07 November 2008
For immediate release
A Pool of Distant Galaxies the deepest ultraviolet image of the Universe
Anyone who has wondered what it might be like to dive into a pool of millions
of distant galaxies of different shapes and colours, will enjoy the latest image
released by ESO. Obtained in part with the Very Large Telescope, the image is
the deepest ground-based U-band image of the Universe ever obtained. It contains
more than 27 million pixels and is the result of 55 hours of observations with
the VIMOS instrument.
ESO PR Photo 39/08
A Pool of Distant GalaxiesThis uniquely beautiful patchwork image, with its
myriad of brightly coloured galaxies, shows the Chandra Deep Field South (CDF-S),
arguably the most observed and best studied region in the entire sky. The CDF-S
is one of the two regions selected as part of the Great Observatories Origins
Deep Survey (GOODS), an effort of the worldwide astronomical community that
unites the deepest observations from ground- and space-based facilities at all
wavelengths from X-ray to radio. Its primary purpose is to provide astronomers
with the most sensitive census of the distant Universe to assist in their study
of the formation and evolution of galaxies.
The new image released by ESO combines data obtained with the VIMOS instrument
in the U- and R-bands, as well as data obtained in the B-band with the Wide-Field
Imager (WFI) attached to the 2.2 m MPG/ESO telescope at La Silla, in the framework
of the GABODS survey.
The newly released U-band image the result of 40 hours of staring at
the same region of the sky and just made ready by the GOODS team is the
deepest image ever taken from the ground in this wavelength domain. At these
depths, the sky is almost completely covered by galaxies, each one, like our
own galaxy, the Milky Way, home of hundreds of billions of stars.
Galaxies were detected that are a billion times fainter than the unaided eye
can see and over a range of colours not directly observable by the eye. This
deep image has been essential to the discovery of a large number of new galaxies
that are so far away that they are seen as they were when the Universe was only
2 billion years old.
In this sea of galaxies or island universes as they are sometimes called
only a very few stars belonging to the Milky Way are seen. One of them
is so close that it moves very fast on the sky. This "high proper motion
star" is visible to the left of the second brightest star in the image.
It appears as a funny elongated rainbow because the star moved while the data
were being taken in the different filters over several years.
Just click on the image above to see it in full resolution!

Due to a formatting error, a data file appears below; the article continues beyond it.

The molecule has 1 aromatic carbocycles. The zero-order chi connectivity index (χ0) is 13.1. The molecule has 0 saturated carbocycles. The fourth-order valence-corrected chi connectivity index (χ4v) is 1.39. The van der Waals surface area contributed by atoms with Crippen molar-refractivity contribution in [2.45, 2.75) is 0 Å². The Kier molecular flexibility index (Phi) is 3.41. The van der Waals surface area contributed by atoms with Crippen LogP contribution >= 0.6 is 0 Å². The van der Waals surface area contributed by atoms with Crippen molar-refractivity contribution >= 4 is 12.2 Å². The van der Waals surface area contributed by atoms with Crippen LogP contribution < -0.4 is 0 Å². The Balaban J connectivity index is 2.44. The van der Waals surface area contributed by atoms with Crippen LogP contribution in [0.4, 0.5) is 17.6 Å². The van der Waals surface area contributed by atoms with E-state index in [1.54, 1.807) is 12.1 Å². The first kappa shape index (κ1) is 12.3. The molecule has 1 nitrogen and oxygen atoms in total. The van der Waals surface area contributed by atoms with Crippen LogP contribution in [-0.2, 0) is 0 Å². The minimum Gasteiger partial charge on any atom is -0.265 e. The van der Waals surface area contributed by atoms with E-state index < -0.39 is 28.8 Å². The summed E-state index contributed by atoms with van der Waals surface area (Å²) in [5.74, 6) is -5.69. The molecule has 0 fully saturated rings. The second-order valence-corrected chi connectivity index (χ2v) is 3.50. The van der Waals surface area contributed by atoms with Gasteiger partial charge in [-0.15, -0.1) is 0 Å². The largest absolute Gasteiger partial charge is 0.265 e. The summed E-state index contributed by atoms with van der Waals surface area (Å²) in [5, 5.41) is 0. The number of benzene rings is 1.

The Chandra Deep Field South, observed in the U-, B-, and R-bands with ESO's
VIMOS and WFI instruments. The U-band VIMOS observations were made over a period
of 40 hours and constitute the deepest image ever taken from the ground in the
U-band. The image covers a region of 14.1 x 21.6 arcmin on the sky and shows
galaxies that are 1 billion times fainter than can be seen by the unaided eye.
The VIMOS R-band image was assembled by the ESO/GOODS team from archival data,
while the WFI B-band image was produced by the GABODS team.
Credit: ESO/ Mario Nonino, Piero Rosati and the ESO GOODS Team
Because the Universe looks the same in all directions, the number, types and
distribution of galaxies is the same everywhere. Consequently, very deep observations
of the Universe can be performed in any direction. A series of fields were selected
where no foreground object could affect the deep space observations (such as
a bright star in our galaxy, or the dust from our Solar System). These fields
have been observed using a number of telescopes and satellites, so as to collect
information at all possible wavelengths, and characterise the full spectrum
of the objects in the field. The data acquired from these deep fields are normally
made public to the whole community of astronomers, constituting the basis for
Observations in the U-band, that is, at the boundary between visible light and
ultraviolet are challenging: the Earth's atmosphere becomes more and more opaque
out towards the ultraviolet, a useful property that protects people's skin,
but limiting to ground-based telescopes. At shorter wavelengths, observations
can only be done from space, using, for example, the Hubble Space Telescope.
On the ground, only the very best sites, such as ESO's Paranal Observatory in
the Atacama Desert, can perform useful observations in the U-band. Even with
the best atmospheric conditions, instruments are at their limit at these wavelengths:
the glass of normal lenses transmits less UV light, and detectors are less sensitive,
so only instruments designed for UV observations, such as VIMOS on ESO's Very
Large Telescope, can get enough light.
The VIMOS U-band image, which was obtained as part of the ESO/GOODS public programme,
is based on 40 hours of observations with the VLT. The VIMOS R-band image was
obtained co-adding a large number of archival images totaling 15 hours of exposure.
The WFI B-band image is part of the GABODS survey.
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